Having a Madison Avenue fashion industry background coupled with a lifelong love of horses, one very big item that’s always been on my bucket list is to join the hunt. More than wanting to check off any box for successfully competing at some specific level at any number of the disciplines I’ve dabbled in, something about riding with the hunt was both exhilarating and terrifying to daredevil me, and I swore that one day I’d experience it myself.
It all started years ago when my high stress performance anxiety OTTB Sky crashed and burned in just about every discipline we tried. Show jumpers at home was a huge success! At shows? We couldn’t get around more than a 3’ course and even that was a challenge that took years to accomplish. Hunters? Our attempts were laughable. Eventing? That was my first love originally, and so we eventually — against all odds — tried that.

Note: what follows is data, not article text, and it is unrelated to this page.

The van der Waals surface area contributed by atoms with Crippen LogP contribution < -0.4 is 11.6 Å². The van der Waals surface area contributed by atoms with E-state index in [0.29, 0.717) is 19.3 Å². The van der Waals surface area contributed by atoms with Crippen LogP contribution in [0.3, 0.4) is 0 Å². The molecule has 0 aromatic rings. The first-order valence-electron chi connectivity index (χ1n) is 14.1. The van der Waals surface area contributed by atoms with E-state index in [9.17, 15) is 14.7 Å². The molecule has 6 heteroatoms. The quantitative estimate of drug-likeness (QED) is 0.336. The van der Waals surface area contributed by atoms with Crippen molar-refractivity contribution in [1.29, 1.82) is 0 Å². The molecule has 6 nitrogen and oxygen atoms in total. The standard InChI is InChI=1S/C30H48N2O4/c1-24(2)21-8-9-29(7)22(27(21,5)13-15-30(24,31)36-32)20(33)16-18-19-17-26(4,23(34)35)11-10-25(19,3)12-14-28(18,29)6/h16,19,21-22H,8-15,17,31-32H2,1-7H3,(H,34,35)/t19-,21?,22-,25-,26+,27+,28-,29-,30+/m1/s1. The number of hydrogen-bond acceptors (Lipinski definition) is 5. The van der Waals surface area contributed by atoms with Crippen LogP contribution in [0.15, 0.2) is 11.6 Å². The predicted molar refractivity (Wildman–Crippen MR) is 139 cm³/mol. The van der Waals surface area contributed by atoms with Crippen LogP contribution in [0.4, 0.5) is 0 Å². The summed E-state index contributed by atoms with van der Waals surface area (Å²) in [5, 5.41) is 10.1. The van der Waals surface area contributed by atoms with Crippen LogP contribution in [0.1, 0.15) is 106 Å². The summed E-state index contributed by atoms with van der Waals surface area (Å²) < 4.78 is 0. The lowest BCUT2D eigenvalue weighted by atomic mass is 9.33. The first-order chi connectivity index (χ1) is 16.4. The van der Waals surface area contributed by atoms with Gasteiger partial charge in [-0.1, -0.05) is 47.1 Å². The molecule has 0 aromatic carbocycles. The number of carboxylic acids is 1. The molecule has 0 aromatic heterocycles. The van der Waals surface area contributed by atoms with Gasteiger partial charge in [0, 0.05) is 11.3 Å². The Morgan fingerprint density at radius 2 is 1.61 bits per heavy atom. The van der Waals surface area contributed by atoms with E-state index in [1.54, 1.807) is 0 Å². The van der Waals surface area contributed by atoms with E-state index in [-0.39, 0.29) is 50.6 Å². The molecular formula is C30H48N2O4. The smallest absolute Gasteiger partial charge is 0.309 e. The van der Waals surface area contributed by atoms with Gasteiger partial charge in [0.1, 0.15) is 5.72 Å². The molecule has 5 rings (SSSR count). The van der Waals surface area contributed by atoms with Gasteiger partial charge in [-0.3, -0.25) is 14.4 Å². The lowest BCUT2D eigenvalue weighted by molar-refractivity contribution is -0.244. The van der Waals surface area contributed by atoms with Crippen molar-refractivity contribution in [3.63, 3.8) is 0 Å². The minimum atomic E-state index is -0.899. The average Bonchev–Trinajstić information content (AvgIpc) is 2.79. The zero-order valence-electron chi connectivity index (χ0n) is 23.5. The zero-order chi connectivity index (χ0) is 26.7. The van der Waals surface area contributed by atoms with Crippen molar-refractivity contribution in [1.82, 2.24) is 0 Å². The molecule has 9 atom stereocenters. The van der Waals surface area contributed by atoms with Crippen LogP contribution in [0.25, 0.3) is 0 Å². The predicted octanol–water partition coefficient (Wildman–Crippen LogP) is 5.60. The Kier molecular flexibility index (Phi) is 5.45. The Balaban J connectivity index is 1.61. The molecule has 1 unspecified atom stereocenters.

Schooling was masterful. Starter was so easy he barely tried, Beginner Novice was a marginal effort at best, and we ended our day schooling over Novice with ease that made riding fun and my horse seem (finally) like an easy ride. But the show a week later, over the lower levels (not Novice!), was a disaster. I had even brought my tried-and-true eventer Clydesdale cross to compete first so that I went into the ride calm and with confidence.
Coming off the schooling prep, I was looking forward to our first truly fun show. What I got was, well, not so fun. Sky was tense and upside down in dressage, shying from every spectator, decoration, and the judge herself. We crashed a crossrail in warm up, and spooked on cross country so hard we were off course by the first jump. *Sigh*